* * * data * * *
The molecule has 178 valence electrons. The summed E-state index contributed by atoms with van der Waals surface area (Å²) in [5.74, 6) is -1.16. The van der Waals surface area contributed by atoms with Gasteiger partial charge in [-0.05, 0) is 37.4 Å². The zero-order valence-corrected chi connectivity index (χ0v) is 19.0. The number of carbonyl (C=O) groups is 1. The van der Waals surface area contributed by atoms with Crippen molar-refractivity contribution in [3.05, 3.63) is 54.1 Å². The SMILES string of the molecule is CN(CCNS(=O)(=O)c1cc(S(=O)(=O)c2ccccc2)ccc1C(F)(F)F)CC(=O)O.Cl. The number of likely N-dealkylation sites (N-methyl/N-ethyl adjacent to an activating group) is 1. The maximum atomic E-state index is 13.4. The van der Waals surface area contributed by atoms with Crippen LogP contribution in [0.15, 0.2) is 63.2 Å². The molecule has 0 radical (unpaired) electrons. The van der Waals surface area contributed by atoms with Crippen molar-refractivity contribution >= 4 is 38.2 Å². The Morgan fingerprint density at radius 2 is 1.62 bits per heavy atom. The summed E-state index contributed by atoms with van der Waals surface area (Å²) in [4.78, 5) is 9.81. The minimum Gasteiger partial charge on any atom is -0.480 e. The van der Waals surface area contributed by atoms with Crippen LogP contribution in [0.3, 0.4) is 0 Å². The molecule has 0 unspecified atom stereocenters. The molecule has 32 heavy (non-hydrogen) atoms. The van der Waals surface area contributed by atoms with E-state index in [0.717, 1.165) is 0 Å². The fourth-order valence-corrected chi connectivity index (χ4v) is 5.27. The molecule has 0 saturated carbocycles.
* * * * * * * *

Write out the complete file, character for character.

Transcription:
The molecule has 178 valence electrons. The summed E-state index contributed by atoms with van der Waals surface area (Å²) in [5.74, 6) is -1.16. The van der Waals surface area contributed by atoms with Gasteiger partial charge in [-0.05, 0) is 37.4 Å². The zero-order valence-corrected chi connectivity index (χ0v) is 19.0. The number of carbonyl (C=O) groups is 1. The van der Waals surface area contributed by atoms with Crippen molar-refractivity contribution in [3.05, 3.63) is 54.1 Å². The SMILES string of the molecule is CN(CCNS(=O)(=O)c1cc(S(=O)(=O)c2ccccc2)ccc1C(F)(F)F)CC(=O)O.Cl. The number of likely N-dealkylation sites (N-methyl/N-ethyl adjacent to an activating group) is 1. The maximum atomic E-state index is 13.4. The van der Waals surface area contributed by atoms with Crippen LogP contribution in [0.15, 0.2) is 63.2 Å². The molecule has 0 radical (unpaired) electrons. The van der Waals surface area contributed by atoms with Crippen molar-refractivity contribution >= 4 is 38.2 Å². The Morgan fingerprint density at radius 2 is 1.62 bits per heavy atom. The summed E-state index contributed by atoms with van der Waals surface area (Å²) in [4.78, 5) is 9.81. The minimum Gasteiger partial charge on any atom is -0.480 e. The van der Waals surface area contributed by atoms with Crippen LogP contribution in [0.3, 0.4) is 0 Å². The molecule has 0 unspecified atom stereocenters. The molecule has 32 heavy (non-hydrogen) atoms. The van der Waals surface area contributed by atoms with E-state index in [0.717, 1.165) is 0 Å². The fourth-order valence-corrected chi connectivity index (χ4v) is 5.27. The molecule has 0 saturated carbocycles.